Volunteer task force to tackle affordable housing

Posted 6/5/19

Eighteen citizens have been tasked with coming up with a five-year homeless housing plan for Jefferson County to open important funding sources.

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Volunteer task force to tackle affordable housing


Eighteen citizens have been tasked with coming up with a five-year homeless housing plan for Jefferson County to open important funding sources.

The homeless and affordable housing task force, which is made up of 18 volunteers representing different sectors of the community, must create the five-year plan by Oct. 1, to be approved by the Board of County Commissioners by Dec. 1, in order for the county to use allocated funds from recording fees for projects to end homelessness and create more affordable housing in the community.

Together, the city and county has $333,693 to fund housing for the homeless and $151,516 to fund affordable housing for low-income residents.

“The homeless housing revenue stream is what is currently funding the interim OlyCAP agreement that runs through April 2020,” County Administrator Philip Morley said. The agreement with OlyCAP funds the shelter at the American Legion, the Haines Street cottages and the OlyCAP housing assistance program.

“Affordable housing (funding) is to help people who are below 50 percent of median area income,” Morley said.

An interlocal agreement between the city and county requires the task force, facilitator and joint advisory board to work to create a process for dispersing the available funds.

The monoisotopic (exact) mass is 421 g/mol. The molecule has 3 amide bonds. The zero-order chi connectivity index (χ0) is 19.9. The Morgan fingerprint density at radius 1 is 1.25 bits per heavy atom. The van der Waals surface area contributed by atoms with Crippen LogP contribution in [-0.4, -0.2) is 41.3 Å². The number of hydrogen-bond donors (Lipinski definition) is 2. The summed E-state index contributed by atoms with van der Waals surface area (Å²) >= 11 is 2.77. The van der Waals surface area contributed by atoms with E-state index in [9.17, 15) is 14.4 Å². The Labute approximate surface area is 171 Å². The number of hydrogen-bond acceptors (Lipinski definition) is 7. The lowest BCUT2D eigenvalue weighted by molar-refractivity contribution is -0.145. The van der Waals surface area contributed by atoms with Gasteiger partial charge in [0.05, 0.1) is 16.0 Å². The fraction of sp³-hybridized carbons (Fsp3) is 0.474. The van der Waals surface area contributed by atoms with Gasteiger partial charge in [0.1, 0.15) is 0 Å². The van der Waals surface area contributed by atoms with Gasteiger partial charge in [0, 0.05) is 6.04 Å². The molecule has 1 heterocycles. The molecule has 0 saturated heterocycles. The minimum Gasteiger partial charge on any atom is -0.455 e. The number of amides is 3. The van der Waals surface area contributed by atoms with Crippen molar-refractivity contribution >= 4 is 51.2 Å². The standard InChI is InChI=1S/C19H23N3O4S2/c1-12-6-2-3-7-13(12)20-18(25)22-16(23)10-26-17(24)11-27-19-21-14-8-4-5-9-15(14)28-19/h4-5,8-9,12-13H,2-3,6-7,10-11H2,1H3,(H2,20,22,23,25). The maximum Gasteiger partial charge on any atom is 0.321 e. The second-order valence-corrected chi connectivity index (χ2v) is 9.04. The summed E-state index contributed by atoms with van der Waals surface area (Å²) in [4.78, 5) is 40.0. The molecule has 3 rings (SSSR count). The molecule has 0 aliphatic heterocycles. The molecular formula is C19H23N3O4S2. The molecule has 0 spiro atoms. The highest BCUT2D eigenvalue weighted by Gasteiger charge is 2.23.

The joint city and county housing board, which consists of city councilmember Michelle Sandoval and county commissioner David Sullivan recommended Lizanne Coker, director of the Jefferson County Homebuilder’s Association, to facilitate the group of nearly 20 volunteers.

“I have no illusions that we’re going to be able to make changes overnight,” Coker said. “But we’ve got the ship headed in the right direction.”

Coker will facilitate the task force, along with Vicki Kirkpatrick, the director of public health.

The first meeting is set to take place on June 12 from 2 to 4 p.m. at the Board of County Commissioners chambers at the Jefferson County Courthouse. The public is welcome to attend and provide public comment.

“I’m thankful for the effort gone into selecting task force members,” said Barbara Morey, a housing advocate who was chosen to be on the task force. “There is a group of people who were not selected, but plan to attend meetings and provide comment to be a community voice during this process.”

The task force has a momentous task ahead of them. In 2017, Jefferson County commissioners voted to declare a housing emergency. At the time, ballot measure, Proposition 1, asking voters to approve an additional property tax of 12 cents per $1,000 of assessed valuation for seven years to raise funds dedicated to low-income housing. The proposition did not pass.

Since then, affordable housing has become an increasing concern for the community. During a snowstorm in February, a homeless woman died of hypothermia. And just last week, six tenants were evicted from Admiralty Apartments on Taylor Street, because of the building’s failing structure.

“It’s like one step forward two steps back,” Kirkpatrick said.

Having such a large task force might be challenging, but the diversity in ideas will be a plus, Coker said. She will be facilitating the task force meetings, which will take place from 2 to 4 p.m. on the second and fourth Wednesday of each month at the Board of County Commissioners chambers.


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